Watch the Johnsons heighten the mechanics of an emotionally active first beat into a fun found-joke.
If beauty is defined by symmetries and proportional asymmetries – and it is – then we can craft beautiful trajectories in our scenes through pattern mechanics, employing triggers and caps to link heightening personal and scenic games. A scene that ends where it began – with a reformed character returnng to an old habit. A scene that clover-leafs back to a central point – with characters committed to completing their work yet consistently drawn back to kids playing in a fire hydrant. A scene that roller-coasters between emotional perspectives – with a woman who keeps being derailed in her attempts to be cool by an attractive loose curl in a man’s hair.
Without attention paid to our trajectories we… Overplay the first funny thing – hoping our scene’s edit arrives at the critical moment in the game’s assent. Or… Throw out a series of random contributions – hoping one will hit a funny chord with the audience and that our fellow players reward that moment with an edit. Or… Assume a consistent but non-heightening perspective/desire – hoping for a mercy edit before the audience dies of boredom.
We play with the three core elements of improvisation – The Details, Emotional Reactions and Patterns – in balance. We don’t over-rely on being clever, which works as long as we are clever and fails us the moment we aren’t. We don’t over-play our emotional range with erratic characters that, at best, the audience just can’t follow and, at worst, annoys or drains the audience. We don’t overload on games, finding “the funny” and then riding it to death.
We establish patterns of emotional behavior that define how we interact with our world and our scene partners. And we develop a rhythm between those patterns of emotional behavior. We don’t run from one idea to another desperate to find something the audience will like, or audaciously assaulting the audience with randomness, or caught so far up in your own brilliance that you don’t care what the audience thinks.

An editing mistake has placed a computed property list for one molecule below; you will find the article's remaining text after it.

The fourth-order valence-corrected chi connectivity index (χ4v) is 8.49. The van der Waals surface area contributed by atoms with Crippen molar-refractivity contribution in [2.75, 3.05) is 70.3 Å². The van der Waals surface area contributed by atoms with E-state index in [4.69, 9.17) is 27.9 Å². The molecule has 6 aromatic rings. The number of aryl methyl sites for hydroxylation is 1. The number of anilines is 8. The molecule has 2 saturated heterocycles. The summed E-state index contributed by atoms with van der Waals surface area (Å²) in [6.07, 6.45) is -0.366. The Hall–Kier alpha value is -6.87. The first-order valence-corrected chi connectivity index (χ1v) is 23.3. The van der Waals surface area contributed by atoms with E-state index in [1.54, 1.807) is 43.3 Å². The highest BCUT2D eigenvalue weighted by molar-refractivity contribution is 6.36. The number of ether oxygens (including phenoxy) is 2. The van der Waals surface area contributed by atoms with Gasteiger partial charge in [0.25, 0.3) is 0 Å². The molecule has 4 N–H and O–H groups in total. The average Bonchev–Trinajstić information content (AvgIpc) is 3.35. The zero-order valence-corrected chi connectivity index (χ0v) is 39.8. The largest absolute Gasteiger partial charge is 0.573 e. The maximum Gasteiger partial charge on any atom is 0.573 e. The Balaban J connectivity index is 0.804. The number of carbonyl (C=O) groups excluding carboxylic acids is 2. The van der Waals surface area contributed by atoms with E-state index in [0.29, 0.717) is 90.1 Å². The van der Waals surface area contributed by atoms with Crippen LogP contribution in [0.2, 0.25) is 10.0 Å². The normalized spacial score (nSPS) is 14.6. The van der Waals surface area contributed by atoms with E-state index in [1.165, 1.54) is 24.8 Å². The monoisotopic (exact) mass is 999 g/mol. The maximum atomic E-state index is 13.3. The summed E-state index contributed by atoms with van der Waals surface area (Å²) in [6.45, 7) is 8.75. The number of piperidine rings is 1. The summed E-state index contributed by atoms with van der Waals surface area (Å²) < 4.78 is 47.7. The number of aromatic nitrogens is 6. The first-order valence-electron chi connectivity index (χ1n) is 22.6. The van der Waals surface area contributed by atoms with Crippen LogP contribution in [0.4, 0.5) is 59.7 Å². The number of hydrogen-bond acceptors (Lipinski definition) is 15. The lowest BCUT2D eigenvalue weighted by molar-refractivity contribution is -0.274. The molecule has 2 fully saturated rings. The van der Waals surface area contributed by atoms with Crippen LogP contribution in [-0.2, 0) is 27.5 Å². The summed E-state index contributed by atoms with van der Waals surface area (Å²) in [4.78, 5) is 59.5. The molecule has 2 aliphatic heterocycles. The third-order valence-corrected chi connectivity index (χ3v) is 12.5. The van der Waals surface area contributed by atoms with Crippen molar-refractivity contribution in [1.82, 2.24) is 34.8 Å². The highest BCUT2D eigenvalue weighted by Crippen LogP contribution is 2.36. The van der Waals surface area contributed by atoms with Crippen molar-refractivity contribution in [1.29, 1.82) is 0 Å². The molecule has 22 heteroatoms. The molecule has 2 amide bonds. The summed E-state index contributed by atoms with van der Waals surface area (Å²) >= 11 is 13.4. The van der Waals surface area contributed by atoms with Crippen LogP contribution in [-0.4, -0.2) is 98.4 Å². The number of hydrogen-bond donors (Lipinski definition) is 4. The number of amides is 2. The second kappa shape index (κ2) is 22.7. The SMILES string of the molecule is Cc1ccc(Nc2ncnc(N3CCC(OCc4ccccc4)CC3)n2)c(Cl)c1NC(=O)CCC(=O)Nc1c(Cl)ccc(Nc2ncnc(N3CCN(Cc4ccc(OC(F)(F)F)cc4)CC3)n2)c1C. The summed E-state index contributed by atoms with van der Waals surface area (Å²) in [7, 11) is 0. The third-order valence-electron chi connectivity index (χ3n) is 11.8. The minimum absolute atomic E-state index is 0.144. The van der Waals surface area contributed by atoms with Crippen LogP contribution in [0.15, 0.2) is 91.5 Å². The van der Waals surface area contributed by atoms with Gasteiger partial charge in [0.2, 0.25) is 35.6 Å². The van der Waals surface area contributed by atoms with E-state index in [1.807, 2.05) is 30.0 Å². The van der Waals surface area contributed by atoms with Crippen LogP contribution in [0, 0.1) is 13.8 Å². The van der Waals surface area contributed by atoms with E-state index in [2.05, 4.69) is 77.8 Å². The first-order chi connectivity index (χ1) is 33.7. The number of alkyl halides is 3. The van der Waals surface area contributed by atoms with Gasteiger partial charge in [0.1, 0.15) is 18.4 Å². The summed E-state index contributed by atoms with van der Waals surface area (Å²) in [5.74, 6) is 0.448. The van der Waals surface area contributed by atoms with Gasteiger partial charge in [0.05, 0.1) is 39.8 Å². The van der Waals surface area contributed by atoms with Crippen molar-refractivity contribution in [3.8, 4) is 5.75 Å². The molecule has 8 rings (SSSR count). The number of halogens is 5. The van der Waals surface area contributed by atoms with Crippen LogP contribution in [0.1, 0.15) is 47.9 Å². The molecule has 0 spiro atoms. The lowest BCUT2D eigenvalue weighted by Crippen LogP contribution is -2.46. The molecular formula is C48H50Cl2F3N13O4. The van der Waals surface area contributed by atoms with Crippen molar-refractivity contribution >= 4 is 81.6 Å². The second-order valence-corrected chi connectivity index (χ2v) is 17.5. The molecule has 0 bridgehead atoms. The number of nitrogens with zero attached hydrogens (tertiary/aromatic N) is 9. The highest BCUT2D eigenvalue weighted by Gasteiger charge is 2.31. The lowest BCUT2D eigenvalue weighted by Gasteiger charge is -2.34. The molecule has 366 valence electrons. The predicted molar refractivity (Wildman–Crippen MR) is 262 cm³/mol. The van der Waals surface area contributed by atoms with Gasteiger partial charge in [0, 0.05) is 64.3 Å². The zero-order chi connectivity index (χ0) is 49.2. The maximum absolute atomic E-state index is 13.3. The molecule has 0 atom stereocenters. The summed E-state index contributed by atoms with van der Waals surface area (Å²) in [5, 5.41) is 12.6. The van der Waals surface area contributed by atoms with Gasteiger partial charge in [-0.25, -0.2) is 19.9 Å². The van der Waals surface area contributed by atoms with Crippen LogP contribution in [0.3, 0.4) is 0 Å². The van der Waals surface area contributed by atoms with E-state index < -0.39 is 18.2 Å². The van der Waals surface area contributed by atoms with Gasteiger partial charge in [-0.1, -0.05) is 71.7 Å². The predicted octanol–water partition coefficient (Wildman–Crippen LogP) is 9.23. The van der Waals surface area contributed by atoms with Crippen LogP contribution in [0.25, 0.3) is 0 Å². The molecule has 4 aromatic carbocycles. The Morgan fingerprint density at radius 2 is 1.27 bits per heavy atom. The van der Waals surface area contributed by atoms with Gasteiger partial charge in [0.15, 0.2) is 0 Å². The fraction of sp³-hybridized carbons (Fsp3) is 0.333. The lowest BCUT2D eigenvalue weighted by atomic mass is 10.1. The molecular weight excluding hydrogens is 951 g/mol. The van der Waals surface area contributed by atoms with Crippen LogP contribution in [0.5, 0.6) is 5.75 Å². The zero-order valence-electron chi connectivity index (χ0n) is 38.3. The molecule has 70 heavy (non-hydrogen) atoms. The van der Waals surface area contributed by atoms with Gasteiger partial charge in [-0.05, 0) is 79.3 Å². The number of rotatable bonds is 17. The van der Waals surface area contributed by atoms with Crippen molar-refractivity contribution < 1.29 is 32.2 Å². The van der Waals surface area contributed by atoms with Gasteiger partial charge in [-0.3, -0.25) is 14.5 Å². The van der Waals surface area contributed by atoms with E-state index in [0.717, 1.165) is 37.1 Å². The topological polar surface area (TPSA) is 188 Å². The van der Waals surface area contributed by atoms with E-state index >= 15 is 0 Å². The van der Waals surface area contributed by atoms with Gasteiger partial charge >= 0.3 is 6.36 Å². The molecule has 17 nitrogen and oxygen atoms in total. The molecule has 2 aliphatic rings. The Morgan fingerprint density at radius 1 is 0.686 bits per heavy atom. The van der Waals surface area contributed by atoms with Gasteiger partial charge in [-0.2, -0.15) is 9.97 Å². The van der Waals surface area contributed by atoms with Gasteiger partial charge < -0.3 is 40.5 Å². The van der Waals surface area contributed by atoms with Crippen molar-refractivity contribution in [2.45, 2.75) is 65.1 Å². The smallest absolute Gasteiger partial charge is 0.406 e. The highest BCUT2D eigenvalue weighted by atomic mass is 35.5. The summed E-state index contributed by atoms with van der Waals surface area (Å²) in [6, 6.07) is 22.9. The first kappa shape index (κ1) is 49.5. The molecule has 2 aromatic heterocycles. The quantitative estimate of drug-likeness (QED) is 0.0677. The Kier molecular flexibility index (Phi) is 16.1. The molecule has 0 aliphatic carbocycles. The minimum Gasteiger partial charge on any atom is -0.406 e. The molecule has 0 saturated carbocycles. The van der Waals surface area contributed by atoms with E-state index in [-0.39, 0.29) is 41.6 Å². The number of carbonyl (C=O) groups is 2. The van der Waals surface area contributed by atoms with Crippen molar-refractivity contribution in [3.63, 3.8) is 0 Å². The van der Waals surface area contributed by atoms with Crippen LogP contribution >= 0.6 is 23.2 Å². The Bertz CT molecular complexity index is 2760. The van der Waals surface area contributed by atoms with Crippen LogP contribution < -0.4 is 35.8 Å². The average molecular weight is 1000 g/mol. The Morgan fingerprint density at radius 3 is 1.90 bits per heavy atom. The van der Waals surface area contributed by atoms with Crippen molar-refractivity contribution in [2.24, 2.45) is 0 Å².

We lead by following. We know that if we’re ever lost that we can always go back to something we’ve done before. We embrace improv’s inherent chaos, working to direct the flow without controlling it. We focus on supporting the scene moment by moment, and not pushing the scene to an envisioned end. To ensure our scenes a robust life, we raise them right and trust them to explore their freedom.
If this Weakness is identified, the following posts may help you coach to the Opportunity:
* Trajectory theory
* Trigger and Cap Mechanics
* Situational Stakes
* Behavioral Stakes
* Relationship Stakes
Objective: Bringing characters into group games brings new opportunities for chaos. Simplifying character-based group scenes with emotional agreement, stage picture and sharing focus can help a team confidently navigate the chaos. Continue reading